Julia Donaldson’s books are no doubt books that will be around forever, perhaps even have a longevity of someone like Enid Blyton for example. Some of them have already been in existence for over 10 years already, which is hard to believe, but time does fly. The Gruffalo and so many of her books are talked about as though they have just been written and are hot off the press. They still seem as fresh to new generations of children as they did when they first appeared on shelves.
Julia’s books have now been adapted for both tv and stage as well, to the delight of many. She does go to book festivals, especially the Edinburgh Book Festival. Have I ever met her? Sadly no, but never say never. Would I like to? Absolutely, to say a huge thank you to what she has brought to libraries and children’s literature.
Children’s Laureate – 2011 – 2013
Julia Donaldson was appointed Children’s Laureate between 2011 and 2013, today as I write this it is Cressida Cowell, who I am sure will, like her predecessors, do something good within her role. In her laureate role Julia Donaldson has campaigned passionately against library cuts and closures. Sadly libraries are still closing and libraries (mine included and others and the job went too and now I am leading a community library to compliment the local authority) are not always taken seriously enough by governments, even when there are people within government who claim to be passionate about books and education and libraries. There are also other factors at play too. The main thing is that she tried to have all libraries saved and has shown she cares as many authors etc do.
She is also instrumental to Bookbug sessions (rhymes, songs and stories that are provided for Free, often by libraries in Scotland). People are trained prior to leading a session and provided with the resources to deliver. There are also Bookbug Co-ordinators around Scotland.
Bookbug sessions help reduce the negative effects of poverty and every session is always free and benefits babies and young children.
Singing rhymes and sharing stories support children’s language, learning and social skills. They also support bonding between baby/child and the adult with them.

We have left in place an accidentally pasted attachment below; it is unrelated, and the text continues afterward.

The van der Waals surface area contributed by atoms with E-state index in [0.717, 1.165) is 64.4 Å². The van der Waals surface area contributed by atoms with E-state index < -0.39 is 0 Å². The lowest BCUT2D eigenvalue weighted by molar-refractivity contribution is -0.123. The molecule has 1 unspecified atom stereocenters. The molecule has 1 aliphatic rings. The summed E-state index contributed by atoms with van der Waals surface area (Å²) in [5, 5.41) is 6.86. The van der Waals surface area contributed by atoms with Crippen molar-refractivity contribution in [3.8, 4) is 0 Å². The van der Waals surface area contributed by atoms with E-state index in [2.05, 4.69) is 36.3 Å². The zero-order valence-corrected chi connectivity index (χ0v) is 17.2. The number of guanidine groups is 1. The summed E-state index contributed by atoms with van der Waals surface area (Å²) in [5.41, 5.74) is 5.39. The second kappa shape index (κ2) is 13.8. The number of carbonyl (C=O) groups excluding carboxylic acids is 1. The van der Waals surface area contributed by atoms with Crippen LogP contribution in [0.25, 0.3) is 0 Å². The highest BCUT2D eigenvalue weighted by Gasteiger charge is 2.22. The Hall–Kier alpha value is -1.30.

I lead Bookbug and they do involve some preparation work, but they are fun to do and knowing that it is something so worthwhile being to be involved in, makes it even better, but then I like to do things for communities and always have included books in some way or another and have done for over a decade in some form or another and still I am relatively young (under 40 at time of writing this). This time around it is for a community library and whenever the local authority libraries that I used to work in are in need too.
I think that the magic of Julia Donaldson will be around for generations to come as will Bookbug (so long as there are no more cuts). She goes to book festivals, the Edinburgh Book Festival in-particular to meet her audience and to bring her stories to life and that too will no doubt add to her appeal and her ability to be relevant and current, even though she has been writing since at least 1993 with A Squash and a Squeeze.
She has won many awards and deservedly so and is still writing today.
I totally rate her and the illustrators associated with her for bringing so many great stories that can be worked with more than one way as they can be read straight or can prompt a conversation of discovery for children.
There are some authors who write similarly to Julia Donaldson who are emerging. I of course rate Nick Sharratt, but the author who I am thinking about at this moment is William AE Ford who writes Timothy Mean and the Time Machine. I mention these people because it is important and good for children to be able to try out other authors too.
So here’s to Julia Donaldson and the illustrators who have and indeed the people who publish her books, which is now over 70 and long may it all continue.